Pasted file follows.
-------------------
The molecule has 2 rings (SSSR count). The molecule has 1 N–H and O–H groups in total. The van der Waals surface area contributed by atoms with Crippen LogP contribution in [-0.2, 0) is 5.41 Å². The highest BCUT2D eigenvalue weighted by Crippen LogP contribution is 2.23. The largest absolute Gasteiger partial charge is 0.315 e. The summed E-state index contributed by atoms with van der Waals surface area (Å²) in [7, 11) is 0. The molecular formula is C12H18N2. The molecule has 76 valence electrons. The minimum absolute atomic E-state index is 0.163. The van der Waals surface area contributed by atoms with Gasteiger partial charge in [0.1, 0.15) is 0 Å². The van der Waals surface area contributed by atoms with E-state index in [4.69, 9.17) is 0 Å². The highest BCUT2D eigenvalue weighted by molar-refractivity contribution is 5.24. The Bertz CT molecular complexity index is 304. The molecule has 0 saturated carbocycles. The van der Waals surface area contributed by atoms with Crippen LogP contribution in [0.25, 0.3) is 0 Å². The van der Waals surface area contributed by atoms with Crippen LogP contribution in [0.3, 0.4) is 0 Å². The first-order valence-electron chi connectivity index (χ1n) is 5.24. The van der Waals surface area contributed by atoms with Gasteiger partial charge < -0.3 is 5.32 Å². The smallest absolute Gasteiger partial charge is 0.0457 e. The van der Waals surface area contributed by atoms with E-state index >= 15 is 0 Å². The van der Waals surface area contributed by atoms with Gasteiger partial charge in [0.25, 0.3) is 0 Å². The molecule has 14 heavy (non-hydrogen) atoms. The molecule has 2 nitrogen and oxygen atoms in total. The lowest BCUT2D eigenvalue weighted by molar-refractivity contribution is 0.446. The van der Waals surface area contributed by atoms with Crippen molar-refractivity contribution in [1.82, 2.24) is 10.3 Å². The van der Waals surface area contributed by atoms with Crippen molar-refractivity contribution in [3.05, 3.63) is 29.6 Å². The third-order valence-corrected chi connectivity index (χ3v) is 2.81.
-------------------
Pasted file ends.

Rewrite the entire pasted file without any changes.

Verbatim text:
The molecule has 2 rings (SSSR count). The molecule has 1 N–H and O–H groups in total. The van der Waals surface area contributed by atoms with Crippen LogP contribution in [-0.2, 0) is 5.41 Å². The highest BCUT2D eigenvalue weighted by Crippen LogP contribution is 2.23. The largest absolute Gasteiger partial charge is 0.315 e. The summed E-state index contributed by atoms with van der Waals surface area (Å²) in [7, 11) is 0. The molecular formula is C12H18N2. The molecule has 76 valence electrons. The minimum absolute atomic E-state index is 0.163. The van der Waals surface area contributed by atoms with Gasteiger partial charge in [0.1, 0.15) is 0 Å². The van der Waals surface area contributed by atoms with E-state index in [4.69, 9.17) is 0 Å². The highest BCUT2D eigenvalue weighted by molar-refractivity contribution is 5.24. The Bertz CT molecular complexity index is 304. The molecule has 0 saturated carbocycles. The van der Waals surface area contributed by atoms with Crippen LogP contribution in [0.25, 0.3) is 0 Å². The van der Waals surface area contributed by atoms with Crippen LogP contribution in [0.3, 0.4) is 0 Å². The first-order valence-electron chi connectivity index (χ1n) is 5.24. The van der Waals surface area contributed by atoms with Gasteiger partial charge < -0.3 is 5.32 Å². The smallest absolute Gasteiger partial charge is 0.0457 e. The van der Waals surface area contributed by atoms with E-state index >= 15 is 0 Å². The van der Waals surface area contributed by atoms with Gasteiger partial charge in [0.25, 0.3) is 0 Å². The molecule has 14 heavy (non-hydrogen) atoms. The molecule has 2 nitrogen and oxygen atoms in total. The lowest BCUT2D eigenvalue weighted by molar-refractivity contribution is 0.446. The van der Waals surface area contributed by atoms with Crippen molar-refractivity contribution in [1.82, 2.24) is 10.3 Å². The van der Waals surface area contributed by atoms with Crippen molar-refractivity contribution in [3.05, 3.63) is 29.6 Å². The third-order valence-corrected chi connectivity index (χ3v) is 2.81.